President Ali reassures Guyanese have nothing to fear

In a live broadcast on Sunday morning, President Dr. Mohamed Irfaan Ali addressed the nation, reassuring Guyanese that there is nothing to fear as he emphasised that the government is working tirelessly to safeguard the country’s borders and ensure the safety of its people.

President Ali highlighted the extensive international coverage surrounding the issue, attributing it to the government’s proactive efforts to raise awareness rather than escalating tensions. He reiterated the government’s unwavering commitment to diplomacy as the primary means of resolving the border controversy.

Guyana remains on the ‘right side of the law’, President Ali asserted, emphasising Guyana’s strong legal position and the overwhelming international support it has garnered in its quest to uphold the rule of law.

The President’s address comes amidst a surge of national pride and patriotism among Guyanese. In the days leading up to Venezuela’s scheduled referendum, communities across the country have united in a remarkable display of solidarity, setting aside their differences to present a united front.

“The level of patriotism, the love and unity and togetherness is something that we must take forward from this challenge. It is something that must now become an inherent part of us, part of our natural response system, as Guyanese. No doubt the collective effort of us as a people, our diplomats or friends, has really allowed us to bring this matter to the fore internationally, now enveloped in such a way that the entire world is looking at this. The entire world is looking at the way in which Venezuela will behave, and Venezuela is under greater global scrutiny,” the president noted.

Therefore, the head of state also urged that Venezuela show maturity and responsibility to allow for the rule of law to prevail, and to refrain from any reckless actions.

“We are your neighbours. We are taught to love our neighbours as we love ourselves. Long after this controversy, we will live together as neighbours. You have to determine within yourself whether you want to be part of a system that runs afoul with international law, that runs afoul based on all the feedback internationally, based on the support we’re getting internationally,” he asserted.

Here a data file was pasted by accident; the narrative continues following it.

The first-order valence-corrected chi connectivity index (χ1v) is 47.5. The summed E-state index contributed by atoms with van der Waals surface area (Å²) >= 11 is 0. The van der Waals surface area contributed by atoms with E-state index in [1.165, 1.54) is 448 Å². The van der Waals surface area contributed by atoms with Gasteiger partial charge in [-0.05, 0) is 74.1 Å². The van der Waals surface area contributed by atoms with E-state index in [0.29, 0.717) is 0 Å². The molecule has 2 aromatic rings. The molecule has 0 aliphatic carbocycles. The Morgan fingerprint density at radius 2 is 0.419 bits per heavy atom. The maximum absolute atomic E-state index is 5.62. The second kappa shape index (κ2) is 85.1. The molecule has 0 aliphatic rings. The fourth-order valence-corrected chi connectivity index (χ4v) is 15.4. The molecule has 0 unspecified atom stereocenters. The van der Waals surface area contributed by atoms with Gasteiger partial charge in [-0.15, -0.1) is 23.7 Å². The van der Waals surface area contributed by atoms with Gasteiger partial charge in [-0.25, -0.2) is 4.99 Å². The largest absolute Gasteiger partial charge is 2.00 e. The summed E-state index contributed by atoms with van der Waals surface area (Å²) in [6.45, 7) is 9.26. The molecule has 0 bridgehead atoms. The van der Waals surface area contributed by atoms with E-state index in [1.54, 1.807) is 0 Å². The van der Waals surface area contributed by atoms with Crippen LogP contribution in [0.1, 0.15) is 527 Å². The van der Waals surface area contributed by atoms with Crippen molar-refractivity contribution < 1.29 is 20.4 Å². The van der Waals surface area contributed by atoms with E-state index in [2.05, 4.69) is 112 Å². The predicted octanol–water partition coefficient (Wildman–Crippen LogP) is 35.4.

Venezuela, through its National Electoral Council, has set a referendum for Sunday, December 3, 2023, in which it plans to pose five questions to the Venezuelan public, to attract support for Venezuela’s baseless claim to the Essequibo region.

Questions three and five are particularly concerning, as they sought approval for Venezuela’s refusal to recognise the International Court of Justice’s (ICJ) jurisdiction in the controversy, and for the creation of a new state in Guyana’s Essequibo region, incorporating it into Venezuela, and granting citizenship to the population.

As a result, Guyana turned to the ICJ asking it to impose provisional measures.

On December 1, the court unanimously ruled that Venezuela shall refrain from taking any action, which would modify the situation.

The longstanding border controversy case is currently before the ICJ, in which Guyana seeks that the court affirm the validity and binding effect of the 1899 Arbitral Award, which fixed the border between the two countries.